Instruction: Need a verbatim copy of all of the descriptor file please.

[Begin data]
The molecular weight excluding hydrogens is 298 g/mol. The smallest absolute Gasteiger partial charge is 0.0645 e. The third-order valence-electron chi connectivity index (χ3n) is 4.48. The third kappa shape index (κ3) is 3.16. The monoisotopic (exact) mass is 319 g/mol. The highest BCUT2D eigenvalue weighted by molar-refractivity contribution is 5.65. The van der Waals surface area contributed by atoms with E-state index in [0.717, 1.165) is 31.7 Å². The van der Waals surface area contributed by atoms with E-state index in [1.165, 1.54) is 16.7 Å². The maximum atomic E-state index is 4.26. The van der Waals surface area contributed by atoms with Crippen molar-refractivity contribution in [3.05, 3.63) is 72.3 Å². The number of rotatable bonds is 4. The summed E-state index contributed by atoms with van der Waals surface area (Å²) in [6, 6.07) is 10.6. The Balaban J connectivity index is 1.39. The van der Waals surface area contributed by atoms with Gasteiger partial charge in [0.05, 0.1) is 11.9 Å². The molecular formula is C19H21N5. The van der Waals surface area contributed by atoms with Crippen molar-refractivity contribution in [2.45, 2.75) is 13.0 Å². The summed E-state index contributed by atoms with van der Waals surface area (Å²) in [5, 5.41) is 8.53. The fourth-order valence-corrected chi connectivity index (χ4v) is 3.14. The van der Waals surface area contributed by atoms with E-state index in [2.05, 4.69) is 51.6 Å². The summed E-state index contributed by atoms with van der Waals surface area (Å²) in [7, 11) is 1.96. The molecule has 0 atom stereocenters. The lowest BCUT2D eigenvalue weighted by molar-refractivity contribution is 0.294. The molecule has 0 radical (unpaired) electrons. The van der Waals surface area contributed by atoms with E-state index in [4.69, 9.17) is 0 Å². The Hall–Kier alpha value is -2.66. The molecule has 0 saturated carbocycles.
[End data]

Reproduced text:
The molecular weight excluding hydrogens is 298 g/mol. The smallest absolute Gasteiger partial charge is 0.0645 e. The third-order valence-electron chi connectivity index (χ3n) is 4.48. The third kappa shape index (κ3) is 3.16. The monoisotopic (exact) mass is 319 g/mol. The highest BCUT2D eigenvalue weighted by molar-refractivity contribution is 5.65. The van der Waals surface area contributed by atoms with E-state index in [0.717, 1.165) is 31.7 Å². The van der Waals surface area contributed by atoms with E-state index in [1.165, 1.54) is 16.7 Å². The maximum atomic E-state index is 4.26. The van der Waals surface area contributed by atoms with Crippen molar-refractivity contribution in [3.05, 3.63) is 72.3 Å². The number of rotatable bonds is 4. The summed E-state index contributed by atoms with van der Waals surface area (Å²) in [6, 6.07) is 10.6. The Balaban J connectivity index is 1.39. The van der Waals surface area contributed by atoms with Gasteiger partial charge in [0.05, 0.1) is 11.9 Å². The molecular formula is C19H21N5. The van der Waals surface area contributed by atoms with Crippen molar-refractivity contribution in [2.45, 2.75) is 13.0 Å². The summed E-state index contributed by atoms with van der Waals surface area (Å²) in [5, 5.41) is 8.53. The fourth-order valence-corrected chi connectivity index (χ4v) is 3.14. The van der Waals surface area contributed by atoms with E-state index in [2.05, 4.69) is 51.6 Å². The summed E-state index contributed by atoms with van der Waals surface area (Å²) in [7, 11) is 1.96. The molecule has 0 atom stereocenters. The lowest BCUT2D eigenvalue weighted by molar-refractivity contribution is 0.294. The molecule has 0 radical (unpaired) electrons. The van der Waals surface area contributed by atoms with E-state index in [4.69, 9.17) is 0 Å². The Hall–Kier alpha value is -2.66. The molecule has 0 saturated carbocycles.